Jul 23, 2018
In 1969, The Rolling Stones released a song that would go on to be named one of the 100 greatest songs of all time; "You Can’t Always Get What You Want”. And while Keith Richards and Mick Jagger are world-renowned lyricists, they are wrong when it comes to your client / agency relationship. By understanding different styles of negotiations, you can practice skills that will not only improve your business relationships but your personal ones too.
Negotiations are everywhere. Whether you are debating where to go to lunch with colleagues or working through a scope of work with an agency, you are harnessing negotiation skills on a daily basis. A saying in the advertising + marketing field is: “however much you think negotiation is a part of your life, you’re underestimating it.” Make yourself more aware of certain negotiation patterns and you will start to recognize these behaviors everyday.
Preparation is key. In formal negotiation practice, you learn about Best Alternative To a Negotiated Agreement, a.k.a. your BATNA. Let’s say you are working with an agency on a new concept. Although easier said than done, it’s extremely important to not fall in love with only one idea. If unforeseen budget or timeline risks arise, you must be willing to walk away and go another direction. Always remember to do your homework, and know what other options exist before entering into a negotiation-like setting.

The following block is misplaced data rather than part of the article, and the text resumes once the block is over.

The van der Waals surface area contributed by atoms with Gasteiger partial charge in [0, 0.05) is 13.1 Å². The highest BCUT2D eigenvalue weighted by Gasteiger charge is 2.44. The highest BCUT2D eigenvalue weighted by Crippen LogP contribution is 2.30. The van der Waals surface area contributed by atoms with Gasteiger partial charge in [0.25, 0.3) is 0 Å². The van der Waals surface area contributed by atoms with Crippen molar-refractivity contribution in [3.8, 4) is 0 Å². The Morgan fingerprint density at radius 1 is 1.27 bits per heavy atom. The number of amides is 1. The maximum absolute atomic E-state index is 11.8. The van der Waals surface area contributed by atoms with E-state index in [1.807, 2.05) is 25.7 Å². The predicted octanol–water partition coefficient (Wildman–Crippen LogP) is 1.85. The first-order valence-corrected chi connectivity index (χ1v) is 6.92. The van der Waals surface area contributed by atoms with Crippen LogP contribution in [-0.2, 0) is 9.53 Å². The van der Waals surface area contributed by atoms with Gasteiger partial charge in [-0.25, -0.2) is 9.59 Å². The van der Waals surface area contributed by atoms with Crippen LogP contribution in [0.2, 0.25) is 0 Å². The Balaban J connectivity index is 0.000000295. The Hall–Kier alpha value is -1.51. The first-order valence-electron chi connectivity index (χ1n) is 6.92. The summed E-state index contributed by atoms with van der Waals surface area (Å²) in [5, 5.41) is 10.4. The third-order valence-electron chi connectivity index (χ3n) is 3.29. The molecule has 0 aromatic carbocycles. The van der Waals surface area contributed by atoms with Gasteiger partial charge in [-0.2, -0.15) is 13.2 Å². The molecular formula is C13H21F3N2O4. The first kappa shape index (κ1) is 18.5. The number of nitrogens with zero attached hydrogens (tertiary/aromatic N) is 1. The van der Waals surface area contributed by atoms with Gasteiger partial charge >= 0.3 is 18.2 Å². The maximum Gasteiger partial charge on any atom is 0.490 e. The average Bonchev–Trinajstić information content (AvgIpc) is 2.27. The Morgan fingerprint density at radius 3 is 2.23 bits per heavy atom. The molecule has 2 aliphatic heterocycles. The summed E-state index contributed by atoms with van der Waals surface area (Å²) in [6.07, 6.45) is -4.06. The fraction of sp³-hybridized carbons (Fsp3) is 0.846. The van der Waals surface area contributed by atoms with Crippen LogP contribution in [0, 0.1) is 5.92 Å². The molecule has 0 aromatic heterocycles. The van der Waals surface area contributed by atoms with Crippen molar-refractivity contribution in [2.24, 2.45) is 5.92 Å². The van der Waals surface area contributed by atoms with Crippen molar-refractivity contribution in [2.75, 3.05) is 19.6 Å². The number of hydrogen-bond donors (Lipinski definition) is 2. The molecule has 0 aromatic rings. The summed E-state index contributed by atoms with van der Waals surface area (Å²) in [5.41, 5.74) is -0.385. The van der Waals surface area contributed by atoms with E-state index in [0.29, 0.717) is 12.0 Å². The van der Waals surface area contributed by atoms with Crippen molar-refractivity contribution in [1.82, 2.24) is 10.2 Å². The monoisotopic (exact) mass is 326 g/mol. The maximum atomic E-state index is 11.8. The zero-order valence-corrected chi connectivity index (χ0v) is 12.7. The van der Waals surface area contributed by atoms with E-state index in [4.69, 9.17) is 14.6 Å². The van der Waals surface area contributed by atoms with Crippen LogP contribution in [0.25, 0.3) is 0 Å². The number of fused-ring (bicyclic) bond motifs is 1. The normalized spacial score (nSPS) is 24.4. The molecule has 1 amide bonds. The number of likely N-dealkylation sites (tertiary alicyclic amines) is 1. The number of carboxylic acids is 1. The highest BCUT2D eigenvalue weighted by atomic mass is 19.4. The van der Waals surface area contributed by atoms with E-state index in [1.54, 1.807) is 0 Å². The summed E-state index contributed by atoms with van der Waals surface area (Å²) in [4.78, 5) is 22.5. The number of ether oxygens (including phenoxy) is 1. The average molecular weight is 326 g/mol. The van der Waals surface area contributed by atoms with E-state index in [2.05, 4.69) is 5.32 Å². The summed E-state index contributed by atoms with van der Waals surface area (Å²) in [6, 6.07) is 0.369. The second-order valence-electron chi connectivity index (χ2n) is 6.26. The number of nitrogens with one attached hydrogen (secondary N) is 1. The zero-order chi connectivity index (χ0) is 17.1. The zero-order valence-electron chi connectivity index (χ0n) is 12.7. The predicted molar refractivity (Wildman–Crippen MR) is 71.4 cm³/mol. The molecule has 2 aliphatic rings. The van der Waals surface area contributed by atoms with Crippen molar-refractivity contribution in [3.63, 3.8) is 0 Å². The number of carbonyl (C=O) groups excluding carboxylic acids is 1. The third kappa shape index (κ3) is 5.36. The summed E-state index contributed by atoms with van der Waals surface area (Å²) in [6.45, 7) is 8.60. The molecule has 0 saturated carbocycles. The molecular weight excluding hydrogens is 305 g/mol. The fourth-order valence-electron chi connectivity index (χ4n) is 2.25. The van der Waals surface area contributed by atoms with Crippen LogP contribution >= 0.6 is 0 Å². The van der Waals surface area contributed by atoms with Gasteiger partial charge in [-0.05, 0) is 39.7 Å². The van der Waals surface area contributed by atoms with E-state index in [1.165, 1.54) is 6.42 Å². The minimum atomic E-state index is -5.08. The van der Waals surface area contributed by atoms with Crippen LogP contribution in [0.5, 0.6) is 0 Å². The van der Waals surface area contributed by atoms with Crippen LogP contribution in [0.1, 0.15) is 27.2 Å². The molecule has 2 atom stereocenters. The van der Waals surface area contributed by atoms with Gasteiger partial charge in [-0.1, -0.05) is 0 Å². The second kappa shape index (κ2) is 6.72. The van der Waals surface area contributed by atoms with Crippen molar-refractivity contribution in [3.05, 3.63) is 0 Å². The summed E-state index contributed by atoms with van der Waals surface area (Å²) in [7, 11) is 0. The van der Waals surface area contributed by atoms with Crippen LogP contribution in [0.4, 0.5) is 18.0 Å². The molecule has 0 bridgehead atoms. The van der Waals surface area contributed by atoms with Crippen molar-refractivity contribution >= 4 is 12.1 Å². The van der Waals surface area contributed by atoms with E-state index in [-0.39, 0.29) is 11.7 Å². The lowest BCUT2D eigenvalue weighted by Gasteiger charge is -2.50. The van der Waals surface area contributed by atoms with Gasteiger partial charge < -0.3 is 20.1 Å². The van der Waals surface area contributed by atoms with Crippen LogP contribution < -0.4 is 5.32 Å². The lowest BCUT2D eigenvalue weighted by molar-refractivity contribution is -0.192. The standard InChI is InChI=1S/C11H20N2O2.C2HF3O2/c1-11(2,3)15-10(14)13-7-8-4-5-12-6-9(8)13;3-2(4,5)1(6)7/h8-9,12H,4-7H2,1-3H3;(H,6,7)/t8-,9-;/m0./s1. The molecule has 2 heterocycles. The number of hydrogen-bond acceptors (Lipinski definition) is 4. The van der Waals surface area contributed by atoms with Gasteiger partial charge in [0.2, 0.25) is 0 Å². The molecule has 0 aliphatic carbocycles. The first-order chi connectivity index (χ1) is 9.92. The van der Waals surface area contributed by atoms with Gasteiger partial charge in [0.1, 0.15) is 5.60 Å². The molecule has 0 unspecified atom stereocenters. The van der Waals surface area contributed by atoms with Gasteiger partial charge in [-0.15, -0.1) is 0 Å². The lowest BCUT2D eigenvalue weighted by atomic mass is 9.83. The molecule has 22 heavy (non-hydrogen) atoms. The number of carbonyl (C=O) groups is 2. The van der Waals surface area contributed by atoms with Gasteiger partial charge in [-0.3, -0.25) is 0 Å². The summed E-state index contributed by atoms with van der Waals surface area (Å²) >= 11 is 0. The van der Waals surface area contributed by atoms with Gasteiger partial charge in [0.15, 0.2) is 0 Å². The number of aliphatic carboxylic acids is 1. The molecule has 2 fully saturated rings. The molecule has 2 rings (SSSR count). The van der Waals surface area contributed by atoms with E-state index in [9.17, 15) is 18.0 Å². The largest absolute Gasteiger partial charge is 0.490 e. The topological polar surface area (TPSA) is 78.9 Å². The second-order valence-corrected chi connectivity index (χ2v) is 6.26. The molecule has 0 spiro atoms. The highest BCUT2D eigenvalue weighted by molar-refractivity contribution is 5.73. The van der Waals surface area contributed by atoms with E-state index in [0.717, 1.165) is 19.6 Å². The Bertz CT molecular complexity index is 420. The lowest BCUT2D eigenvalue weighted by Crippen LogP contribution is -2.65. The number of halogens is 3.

Focus on interests versus positions. Sometimes it seems impossible to find an agreement, however understanding the difference between interests and positions can alleviate a ton of conflict. A classic example: there are two employees and only one orange left in the lunchroom. Both people want the orange -- this is their position. Without too much deliberation, they cut the orange in half and split it, but neither employee is happy. Why? The first employee wanted to make orange juice and the other employee only needed the outside to make candied orange peels -- these are their interests. Keep this story in mind. Negotiations are not fixed. It’s important to ask questions that will uncover everyone’s underlying desires.
How to close. Always try to end on a positive note. Maybe not the dad joke, but something that demonstrates appreciation. There is a concept known as “recency bias” in which people most prominently recall observations from the near past. Even if you’ve had a difficult conversation with your agency team, always try to emphasize positive accomplishments at the end of a meeting. And, lastly, once the deal is done or the project is complete, remember to have some kind of ceremonial function. Take time to celebrate!
These are just a few key pointers for a successful negotiation. I encourage you to read and practice these skills on a daily basis so you can get some “Satisfaction.” Good luck!